An *Euler system* is a collection of classes in Galois cohomology satisfying certain compatibility conditions. The existence of a nontrivial Euler system can imply bounds on the Selmer group and thus the theory of Euler systems finds applications in the study of special values of L-functions, for instance in Victor Kolyvagin’s work on the Birch and Swinnerton-Dyer conjecture.

The reference for this section is Section 1.4 of #LoefflerZerbes18.

Let $G_{\mathbb{Q}}$ be the absolute Galois group of $\mathbb{Q}$. Let $V$ be a Galois representation valued in $\mathbb{Q}_{p}$, and let $T\subset V$ be a $G_{K}$-stable $\mathbb{Z}_{p}$-lattice. Let $\Sigma$ be a finite set of primes containing $p$ and all ramified primes.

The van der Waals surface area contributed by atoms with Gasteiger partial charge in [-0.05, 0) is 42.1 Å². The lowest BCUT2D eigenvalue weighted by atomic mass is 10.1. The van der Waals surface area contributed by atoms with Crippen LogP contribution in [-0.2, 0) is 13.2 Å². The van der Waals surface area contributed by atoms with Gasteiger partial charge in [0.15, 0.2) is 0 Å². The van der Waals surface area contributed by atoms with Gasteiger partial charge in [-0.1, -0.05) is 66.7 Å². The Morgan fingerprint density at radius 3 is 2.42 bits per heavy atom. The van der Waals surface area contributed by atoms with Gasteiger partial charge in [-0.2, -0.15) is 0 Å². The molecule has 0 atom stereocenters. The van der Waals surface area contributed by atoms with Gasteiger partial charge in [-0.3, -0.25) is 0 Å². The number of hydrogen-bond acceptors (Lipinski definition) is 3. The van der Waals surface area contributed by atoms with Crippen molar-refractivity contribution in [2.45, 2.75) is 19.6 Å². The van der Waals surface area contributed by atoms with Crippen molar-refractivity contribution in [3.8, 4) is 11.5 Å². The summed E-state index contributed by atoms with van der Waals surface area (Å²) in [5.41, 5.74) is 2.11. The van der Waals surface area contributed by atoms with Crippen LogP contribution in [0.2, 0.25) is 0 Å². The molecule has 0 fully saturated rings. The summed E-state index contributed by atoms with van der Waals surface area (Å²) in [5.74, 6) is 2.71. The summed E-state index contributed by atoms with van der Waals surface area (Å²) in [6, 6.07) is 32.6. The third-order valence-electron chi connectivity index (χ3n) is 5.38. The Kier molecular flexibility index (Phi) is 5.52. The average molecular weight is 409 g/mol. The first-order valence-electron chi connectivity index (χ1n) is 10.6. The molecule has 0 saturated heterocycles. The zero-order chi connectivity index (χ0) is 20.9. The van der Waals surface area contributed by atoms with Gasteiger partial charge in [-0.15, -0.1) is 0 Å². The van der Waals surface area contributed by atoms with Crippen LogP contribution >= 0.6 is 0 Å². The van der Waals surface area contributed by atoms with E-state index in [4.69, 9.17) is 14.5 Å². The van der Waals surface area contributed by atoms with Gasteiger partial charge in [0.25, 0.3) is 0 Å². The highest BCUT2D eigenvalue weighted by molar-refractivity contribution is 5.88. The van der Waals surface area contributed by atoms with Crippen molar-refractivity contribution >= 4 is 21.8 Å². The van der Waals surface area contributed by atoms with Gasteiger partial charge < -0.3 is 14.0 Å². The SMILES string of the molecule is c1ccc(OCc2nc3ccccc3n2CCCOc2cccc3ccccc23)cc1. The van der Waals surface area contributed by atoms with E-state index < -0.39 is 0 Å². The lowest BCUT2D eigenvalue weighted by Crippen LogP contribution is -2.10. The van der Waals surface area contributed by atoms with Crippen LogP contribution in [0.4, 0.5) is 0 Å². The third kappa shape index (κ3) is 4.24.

Let $P_{\ell}(V,t)$ be the local Euler factor at $\ell$, i.e.

$P_{\ell}(V,t)=\det(1-t\cdot\rho(\Frob_{v}^{-1})).$

An *Euler system* for $(T,\Sigma)$ is a collection $\mathbf{c}=(c_{m})_{m}$, where $c_{m}\in H^{1}(\mathbb{Q}(\mu_{m}),T)$ satisfying the following compatibility conditions:

$\mathrm{norm}_{\mathbb{Q}(\mu_{m})}^{\mathbb{Q}(\mu_{m\ell})}(c_{m\ell})=
\begin{cases}
c_{m}\;\if \ell\in\Sigma\;\or\;m\vert \ell\\
P_{\ell}(V^{*}(1),\sigma_{\ell}^{-1})\cdot c_{m}\;\otherwise
\end{cases}$

where $\sigma_{\ell}$ is the image of $\mathrm{Frob}_{\ell}$ in $\mathrm{Gal}(\mathbb{Q}(\mu_{m})/\mathbb{Q})$.

(Theorem 2 of #LoefflerZerbes18) Suppose $\mathbf{c}$ is an Euler system for $(T,\Sigma)$ with $c_{1}$ nonzero, and suppose that $V$ satisfies certain technical conditions. Then the strict Selmer group $\Sel_{\strict}(\mathbb{Q},V^{*}(1))$ is zero.

One of the ways to construct examples of Euler systems is via motivic cohomology (see chapter 3 of #LoefflerZerbes18).

David Loeffler and Sarah Zerbes, *Euler Systems*, Arizona Winter School 2018 Notes (pdf)

Last revised on August 5, 2023 at 19:39:24. See the history of this page for a list of all contributions to it.